Traditional TV usage, defined by broadcast and pay television services (cable and satellite), dropped below 50% for the first time in history, according to Nielsen’s monthly streaming report.
Broadcast television watching dropped to 20% in July, and pay-TV customers fell to 29.6% of television viewers. On the other side, streaming services hit an all-time high of 38.7% of television usage, while video-on-demand, DVD playback, and audio streaming accounted for 11.6%.
When the NFL and college football return in the next two weeks, Nielsen expects broadcast television to rebound somewhat. Sports held up the numbers for traditional TV in July, with the Major League Baseball All-Star Game on Fox and ESPN’s coverage of the Home Run Derby and the College World Series topping the list of most-watched programs.
Sports is still king of broadcast and cable. But streaming is changing the way we watch sports, and it will change it further in the future.
The MLS Season Pass on Apple TV+ has been a big success for the league, fueled by the incredible play of Lionel Messi and his immediate impact on Inter Miami. Major League Baseball also has a Friday night national game on Apple TV+ each week, and Apple has extended its baseball coverage to 60 countries around the world. Last year, they streamed games in 13 countries.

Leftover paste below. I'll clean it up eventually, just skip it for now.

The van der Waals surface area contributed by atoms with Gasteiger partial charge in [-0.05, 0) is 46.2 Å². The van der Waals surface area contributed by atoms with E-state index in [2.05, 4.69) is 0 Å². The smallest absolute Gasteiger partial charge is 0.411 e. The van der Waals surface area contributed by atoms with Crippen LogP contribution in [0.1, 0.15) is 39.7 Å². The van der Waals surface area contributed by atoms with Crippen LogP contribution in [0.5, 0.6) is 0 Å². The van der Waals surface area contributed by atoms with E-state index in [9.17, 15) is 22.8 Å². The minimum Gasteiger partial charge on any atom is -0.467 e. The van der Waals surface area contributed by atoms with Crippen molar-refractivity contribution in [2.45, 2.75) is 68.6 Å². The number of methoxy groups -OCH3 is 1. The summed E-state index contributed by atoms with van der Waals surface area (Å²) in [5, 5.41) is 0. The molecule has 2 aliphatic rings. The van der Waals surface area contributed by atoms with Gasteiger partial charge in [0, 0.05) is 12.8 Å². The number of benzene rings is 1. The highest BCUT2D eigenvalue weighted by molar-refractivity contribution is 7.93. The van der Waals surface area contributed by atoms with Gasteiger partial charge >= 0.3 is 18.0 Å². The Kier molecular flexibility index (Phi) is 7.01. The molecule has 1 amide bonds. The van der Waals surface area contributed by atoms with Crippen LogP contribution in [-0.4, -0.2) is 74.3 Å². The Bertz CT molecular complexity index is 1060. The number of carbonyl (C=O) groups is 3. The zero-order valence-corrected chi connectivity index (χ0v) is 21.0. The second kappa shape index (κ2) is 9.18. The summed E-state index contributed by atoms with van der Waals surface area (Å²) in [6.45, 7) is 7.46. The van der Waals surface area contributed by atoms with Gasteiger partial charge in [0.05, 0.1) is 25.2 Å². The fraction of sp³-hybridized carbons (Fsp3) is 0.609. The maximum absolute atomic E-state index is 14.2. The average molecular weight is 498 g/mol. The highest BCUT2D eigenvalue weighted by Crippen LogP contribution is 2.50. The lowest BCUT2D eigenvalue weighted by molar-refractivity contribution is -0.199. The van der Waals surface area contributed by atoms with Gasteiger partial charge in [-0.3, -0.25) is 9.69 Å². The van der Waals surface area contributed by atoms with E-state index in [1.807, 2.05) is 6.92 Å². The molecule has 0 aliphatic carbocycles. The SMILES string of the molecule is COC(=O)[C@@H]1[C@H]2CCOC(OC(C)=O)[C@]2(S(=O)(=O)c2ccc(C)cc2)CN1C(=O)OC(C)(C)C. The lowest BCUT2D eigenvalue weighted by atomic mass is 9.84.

The big one, of course, is the NFL moving its coveted Sunday Ticket to YouTube TV. It had been the exclusive property of DirecTV since 1994.
Last year, the NFL moved Thursday Night Football from cable over to Amazon Prime, making the streaming service the first exclusive home of one of its broadcast packages. Amazon had shared Thursday Night Football since 2017.
Change With the Times or Die
The Pac-12’s inability to recognize the changing television landscape and fully embrace the potential deal they were working on with Apple is one of the reasons the conference is in ruins.
Regional cable companies are fleeing live sports. Diamond Sports Group once owned the rights to 42 professional sports team’s broadcasts. Now it is bankrupt. Warner Bros. Discovery is working to give the media rights back to the teams it covers in Colorado, Texas, and Pennsylvania.
Others are figuring out how to stay in the sports game in spite of the changes. NESN, the long-time broadcaster of the Boston Red Sox, and the YES Network, which broadcasts the New York Yankees and Brooklyn Nets, have introduced streaming apps along with its cable television packages.
Monumental Sports Network, which purchased the rights to the Washington Wizards and Washington Capitals last year from Comcast, is offering viewers alternate broadcast feeds, including betting-focused feeds.
Making matters even harder for the regional sports networks is the number of cable providers that are offering customers cheaper options that don’t include RSNs. Dan Finnerty, senior VP and GM of Spectrum Networks, said of the evolving market, “Regular season professional sports programming remains extremely popular with a core base of traditional cable, satellite, and OTT customers. That said, given these customers represent a relatively small percentage of the overall video subscriber base, and recognizing the marked increase in direct-to-consumer choices, the model for RSNs needs to evolve to reflect the realities of the current marketplace.”
It’s a marketplace that is squeezing out broadcast and cable networks, and embracing the portability and flexibility of streaming.